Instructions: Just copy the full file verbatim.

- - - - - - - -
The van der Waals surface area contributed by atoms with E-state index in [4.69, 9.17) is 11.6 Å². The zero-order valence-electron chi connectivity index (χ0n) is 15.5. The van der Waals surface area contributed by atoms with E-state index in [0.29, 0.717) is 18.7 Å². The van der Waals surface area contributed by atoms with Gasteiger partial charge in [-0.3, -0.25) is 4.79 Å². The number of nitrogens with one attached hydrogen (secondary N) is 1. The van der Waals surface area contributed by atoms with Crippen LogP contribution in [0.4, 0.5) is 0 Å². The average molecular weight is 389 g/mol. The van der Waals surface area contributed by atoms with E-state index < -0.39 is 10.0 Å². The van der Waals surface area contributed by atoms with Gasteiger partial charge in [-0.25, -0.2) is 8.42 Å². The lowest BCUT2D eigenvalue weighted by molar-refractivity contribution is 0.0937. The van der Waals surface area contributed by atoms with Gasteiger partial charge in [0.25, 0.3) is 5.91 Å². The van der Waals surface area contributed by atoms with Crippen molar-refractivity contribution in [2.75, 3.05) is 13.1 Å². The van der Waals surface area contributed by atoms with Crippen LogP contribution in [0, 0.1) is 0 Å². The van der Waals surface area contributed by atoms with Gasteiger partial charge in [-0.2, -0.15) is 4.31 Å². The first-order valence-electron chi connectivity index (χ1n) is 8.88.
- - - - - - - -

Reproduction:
The van der Waals surface area contributed by atoms with E-state index in [4.69, 9.17) is 11.6 Å². The zero-order valence-electron chi connectivity index (χ0n) is 15.5. The van der Waals surface area contributed by atoms with E-state index in [0.29, 0.717) is 18.7 Å². The van der Waals surface area contributed by atoms with Gasteiger partial charge in [-0.3, -0.25) is 4.79 Å². The number of nitrogens with one attached hydrogen (secondary N) is 1. The van der Waals surface area contributed by atoms with Crippen LogP contribution in [0.4, 0.5) is 0 Å². The average molecular weight is 389 g/mol. The van der Waals surface area contributed by atoms with E-state index < -0.39 is 10.0 Å². The van der Waals surface area contributed by atoms with Gasteiger partial charge in [-0.25, -0.2) is 8.42 Å². The lowest BCUT2D eigenvalue weighted by molar-refractivity contribution is 0.0937. The van der Waals surface area contributed by atoms with Gasteiger partial charge in [0.25, 0.3) is 5.91 Å². The van der Waals surface area contributed by atoms with Crippen molar-refractivity contribution in [2.75, 3.05) is 13.1 Å². The van der Waals surface area contributed by atoms with Crippen LogP contribution in [0, 0.1) is 0 Å². The van der Waals surface area contributed by atoms with Gasteiger partial charge in [-0.2, -0.15) is 4.31 Å². The first-order valence-electron chi connectivity index (χ1n) is 8.88.